Sunday, March 05, 2006

Man and Socialism in Cuba BY Ernesto Che Guevara

Ernesto Che Guevara

Man and Socialism in Cuba

Letter from Major Ernesto Che Guevara to
Carlos Quijano, editor of the Montevideo weekly magazine Marcha

I am finishing these notes while travelling through Africa, moved by the desire to keep my promise, although after some delay. I should like to do so by dealing with the topic that appears in the title. I believe it might be of interest to Uruguayan readers.

It is common to hear how capitalist spokesmen use as an argument in the ideological struggle against socialism the assertion that such a social system or the period of building socialism upon which we have embarked, is characterized by the extinction of the individual for the sake of the State. I will make no attempt to refute this assertion on a merely theoretical basis, but will instead establish the facts of the Cuban experience and add commentaries of a general nature. I shall first broadly sketch the history of our revolutionary struggle both before and after the taking of power.

As we know, the exact date of the beginning of the revolutionary actions which were to culminate on January 1, 1959, was July 26, 1953. A group of men led by Fidel Castro attacked the Moncada military garrison in the province of Oriente, in the early hours of the morning of that day. The attack was a failure, the failure became a disaster and the survivors were imprisoned, only to begin the revolutionary struggle all over again, once they were amnestied.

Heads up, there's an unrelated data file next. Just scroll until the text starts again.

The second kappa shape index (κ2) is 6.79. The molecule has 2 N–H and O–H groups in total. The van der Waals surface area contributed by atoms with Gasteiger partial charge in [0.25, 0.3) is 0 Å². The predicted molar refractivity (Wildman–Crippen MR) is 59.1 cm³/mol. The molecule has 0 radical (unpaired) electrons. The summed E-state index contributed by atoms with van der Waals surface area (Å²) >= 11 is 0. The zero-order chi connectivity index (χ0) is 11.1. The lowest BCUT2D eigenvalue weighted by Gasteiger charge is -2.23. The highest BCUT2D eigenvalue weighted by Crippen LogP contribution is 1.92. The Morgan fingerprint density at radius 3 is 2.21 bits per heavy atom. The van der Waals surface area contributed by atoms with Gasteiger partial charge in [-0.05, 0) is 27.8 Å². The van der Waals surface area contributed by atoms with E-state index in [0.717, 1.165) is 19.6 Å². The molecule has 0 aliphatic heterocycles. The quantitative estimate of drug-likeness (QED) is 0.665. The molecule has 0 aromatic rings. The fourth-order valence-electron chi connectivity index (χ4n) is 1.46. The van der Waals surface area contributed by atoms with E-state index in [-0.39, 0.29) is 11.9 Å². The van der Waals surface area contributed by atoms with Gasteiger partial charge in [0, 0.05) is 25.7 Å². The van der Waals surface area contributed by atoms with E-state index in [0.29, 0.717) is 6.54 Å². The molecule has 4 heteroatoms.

During this process, which contained only the first seeds of socialism, man was a basic factor. Man- individualized, specific, named- was trusted and the triumph or failure of the task entrusted to him depended on his capacity for action.

Then came the stage of guerrilla warfare. It was carried out in two different environments: the people, an as yet unawakened mass that had to be mobilized, and its vanguard, the guerilla, the thrusting engine of mobilization, the generator of revolutionary awareness and militant enthusiasm. This vanguard was the catalyst which created the subjective condition necessary for victory. The individual was also the basic factor in the guerilla, in the framework of the gradual proletarianization of our thinking, in the revolution taking place in our habits and in our minds. Each and every one of the Sierra Maestra fighters who achieved a high rank in the revolutionary forces has to his credit a list of noteworthy deeds. It was on the basis of such deeds that they earned their rank.